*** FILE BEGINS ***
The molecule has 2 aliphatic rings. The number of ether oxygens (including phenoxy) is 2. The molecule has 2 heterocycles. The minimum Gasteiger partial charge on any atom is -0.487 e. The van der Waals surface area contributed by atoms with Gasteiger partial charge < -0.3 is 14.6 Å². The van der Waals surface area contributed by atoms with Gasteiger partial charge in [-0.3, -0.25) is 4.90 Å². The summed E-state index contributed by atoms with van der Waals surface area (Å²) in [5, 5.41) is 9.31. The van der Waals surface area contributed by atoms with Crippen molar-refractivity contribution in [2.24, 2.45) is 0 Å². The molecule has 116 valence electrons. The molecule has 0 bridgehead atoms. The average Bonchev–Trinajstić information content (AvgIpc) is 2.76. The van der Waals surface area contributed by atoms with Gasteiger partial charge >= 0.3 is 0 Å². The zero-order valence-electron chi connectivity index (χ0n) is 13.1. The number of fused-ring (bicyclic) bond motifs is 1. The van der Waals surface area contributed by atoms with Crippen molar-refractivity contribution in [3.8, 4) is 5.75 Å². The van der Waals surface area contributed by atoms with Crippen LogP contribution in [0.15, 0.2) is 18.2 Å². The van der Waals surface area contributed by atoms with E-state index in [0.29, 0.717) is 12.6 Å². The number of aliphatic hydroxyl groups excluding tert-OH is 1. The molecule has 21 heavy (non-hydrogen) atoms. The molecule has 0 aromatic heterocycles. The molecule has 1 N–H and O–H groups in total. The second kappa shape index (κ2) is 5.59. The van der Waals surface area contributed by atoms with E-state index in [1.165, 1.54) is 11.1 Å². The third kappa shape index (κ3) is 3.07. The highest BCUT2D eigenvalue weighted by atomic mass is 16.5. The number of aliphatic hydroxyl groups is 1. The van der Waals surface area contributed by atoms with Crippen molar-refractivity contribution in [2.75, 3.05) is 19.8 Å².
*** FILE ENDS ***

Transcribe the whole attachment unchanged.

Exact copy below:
The molecule has 2 aliphatic rings. The number of ether oxygens (including phenoxy) is 2. The molecule has 2 heterocycles. The minimum Gasteiger partial charge on any atom is -0.487 e. The van der Waals surface area contributed by atoms with Gasteiger partial charge < -0.3 is 14.6 Å². The van der Waals surface area contributed by atoms with Gasteiger partial charge in [-0.3, -0.25) is 4.90 Å². The summed E-state index contributed by atoms with van der Waals surface area (Å²) in [5, 5.41) is 9.31. The van der Waals surface area contributed by atoms with Crippen molar-refractivity contribution in [2.24, 2.45) is 0 Å². The molecule has 116 valence electrons. The molecule has 0 bridgehead atoms. The average Bonchev–Trinajstić information content (AvgIpc) is 2.76. The van der Waals surface area contributed by atoms with Gasteiger partial charge >= 0.3 is 0 Å². The zero-order valence-electron chi connectivity index (χ0n) is 13.1. The number of fused-ring (bicyclic) bond motifs is 1. The van der Waals surface area contributed by atoms with Crippen molar-refractivity contribution in [3.8, 4) is 5.75 Å². The van der Waals surface area contributed by atoms with Crippen LogP contribution in [0.15, 0.2) is 18.2 Å². The van der Waals surface area contributed by atoms with E-state index in [0.29, 0.717) is 12.6 Å². The number of aliphatic hydroxyl groups excluding tert-OH is 1. The molecule has 21 heavy (non-hydrogen) atoms. The molecule has 0 aromatic heterocycles. The molecule has 1 N–H and O–H groups in total. The second kappa shape index (κ2) is 5.59. The van der Waals surface area contributed by atoms with E-state index in [1.165, 1.54) is 11.1 Å². The third kappa shape index (κ3) is 3.07. The highest BCUT2D eigenvalue weighted by atomic mass is 16.5. The number of aliphatic hydroxyl groups is 1. The van der Waals surface area contributed by atoms with Crippen molar-refractivity contribution in [2.75, 3.05) is 19.8 Å².